Saint Louis Priory School is excited to once again partner with the Notre Dame Club of St. Louis to host the 2023 Hesburgh Lecture
"Peaceful Resolutions to Disputes in International Law"
by Professor Emilia Justyna Powell
Professor of Political Science and Concurrent Professor of Law at the University of Notre Dame
Friday, Feb. 24
Kevin Kline Theatre
International law offers countries multiple ways to settle their disputes in a peaceful manner that avoid military confrontations. States may resort to bilateral negotiations, mediation, conciliation, arbitration, and international courts to solve their disagreements, and these disagreements deal with numerous issues such as territorial sovereignty, maritime zones, diplomatic disagreements, and so on. Why do states choose particular methods? What are strengths and shortcoming of each method? Why would any country choose an international court, and forego negotiations? Professor Powell will give examples of important recent disputes that were resolved via each method of settlement.
About Professor Powell
Emilia Justyna Powell is a Professor of Political Science and Concurrent Professor of Law at the University of Notre Dame. She has written extensively on international law, international courts, international dispute resolution, the Islamic legal tradition, and Islamic constitutionalism. She has been a fellow at the Oxford Centre for Islamic Studies, Durham University, and at the University of Copenhagen Law School, icourts Centre for International Courts. Born in Toruń, Poland, Emilia Justyna Powell received education in the University of Nicholas Copernicus (Poland), Jean Monnet Center for European Studies, the University of Cambridge, and the Florida State University where she received her Ph. D. She has authored many articles and books and has made innumerable national and international presentations.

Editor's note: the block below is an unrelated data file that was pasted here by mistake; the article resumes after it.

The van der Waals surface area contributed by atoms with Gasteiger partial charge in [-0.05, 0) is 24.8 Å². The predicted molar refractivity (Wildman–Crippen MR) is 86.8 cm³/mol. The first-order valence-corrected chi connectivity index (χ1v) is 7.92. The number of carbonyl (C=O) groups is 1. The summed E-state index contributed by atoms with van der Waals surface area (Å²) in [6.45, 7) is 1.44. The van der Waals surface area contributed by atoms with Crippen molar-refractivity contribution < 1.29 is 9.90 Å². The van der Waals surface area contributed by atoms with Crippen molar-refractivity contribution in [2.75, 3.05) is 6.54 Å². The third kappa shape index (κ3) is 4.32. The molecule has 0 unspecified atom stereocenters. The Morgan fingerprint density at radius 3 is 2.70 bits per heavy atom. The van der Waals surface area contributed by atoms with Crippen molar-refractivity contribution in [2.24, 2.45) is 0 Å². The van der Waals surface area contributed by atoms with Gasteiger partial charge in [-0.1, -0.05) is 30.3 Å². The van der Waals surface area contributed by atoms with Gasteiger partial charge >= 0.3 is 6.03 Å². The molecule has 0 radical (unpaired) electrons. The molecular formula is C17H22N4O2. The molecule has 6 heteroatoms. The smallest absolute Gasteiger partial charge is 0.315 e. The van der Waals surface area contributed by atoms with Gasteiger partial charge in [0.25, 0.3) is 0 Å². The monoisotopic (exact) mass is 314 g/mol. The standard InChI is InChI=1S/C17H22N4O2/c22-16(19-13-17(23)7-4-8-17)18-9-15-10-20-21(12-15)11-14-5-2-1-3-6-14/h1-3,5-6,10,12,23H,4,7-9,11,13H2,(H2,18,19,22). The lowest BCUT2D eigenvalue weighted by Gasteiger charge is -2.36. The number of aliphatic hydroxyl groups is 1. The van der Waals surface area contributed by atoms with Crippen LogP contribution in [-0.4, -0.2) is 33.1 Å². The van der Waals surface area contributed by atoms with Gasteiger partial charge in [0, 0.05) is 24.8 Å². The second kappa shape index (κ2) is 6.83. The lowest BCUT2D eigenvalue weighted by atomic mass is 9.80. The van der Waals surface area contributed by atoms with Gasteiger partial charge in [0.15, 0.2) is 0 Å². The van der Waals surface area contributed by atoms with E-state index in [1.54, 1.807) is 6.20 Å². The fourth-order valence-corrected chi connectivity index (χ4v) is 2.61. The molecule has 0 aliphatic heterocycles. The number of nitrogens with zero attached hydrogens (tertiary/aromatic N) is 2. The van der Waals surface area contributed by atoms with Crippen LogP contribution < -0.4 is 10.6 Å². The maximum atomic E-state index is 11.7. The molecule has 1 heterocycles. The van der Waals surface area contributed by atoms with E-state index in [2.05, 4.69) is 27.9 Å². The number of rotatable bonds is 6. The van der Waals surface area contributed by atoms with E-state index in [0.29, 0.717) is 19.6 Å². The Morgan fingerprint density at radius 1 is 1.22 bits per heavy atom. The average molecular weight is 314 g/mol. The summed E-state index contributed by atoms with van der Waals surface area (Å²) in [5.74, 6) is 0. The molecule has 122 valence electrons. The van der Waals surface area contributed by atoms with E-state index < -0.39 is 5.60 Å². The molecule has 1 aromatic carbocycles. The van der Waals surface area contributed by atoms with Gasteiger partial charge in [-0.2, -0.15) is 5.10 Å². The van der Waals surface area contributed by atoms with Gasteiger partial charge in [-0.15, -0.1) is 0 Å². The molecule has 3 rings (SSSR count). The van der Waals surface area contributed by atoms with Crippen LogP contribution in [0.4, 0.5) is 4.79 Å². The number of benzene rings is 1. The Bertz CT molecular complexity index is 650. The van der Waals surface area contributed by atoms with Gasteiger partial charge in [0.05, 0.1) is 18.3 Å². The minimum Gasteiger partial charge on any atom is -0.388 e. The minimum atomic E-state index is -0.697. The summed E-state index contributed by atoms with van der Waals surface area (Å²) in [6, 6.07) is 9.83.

The Hesburgh Lecture Series
To bring the Notre Dame campus to its alumni and their communities, the Hesburgh Lecture Series was inaugurated in the spring of 1986. Outstanding faculty members nominated by their colleagues, the deans of the colleges, and the Law School offer lecture-discussion programs that address issues reflective of the unique strengths of the University: leadership in family life, Church issues, ethical concerns, social problems, political questions, the spiritual life, and the liberal arts. This program strives to encourage intellectual dialogue between the alumni, community members, and the distinguished faculty of Notre Dame. The series is named for Rev. Theodore M. Hesburgh, C.S.C., 15th president of the University, in recognition of his personal example as a lifelong learner and as an expression of the great affection and respect he has earned from alumni and others worldwide. More than 100 alumni clubs have hosted a Hesburgh lecture, which is underwritten by the Notre Dame Alumni Association.
Admission is free, but donations will be accepted. A reception will follow in the lobby.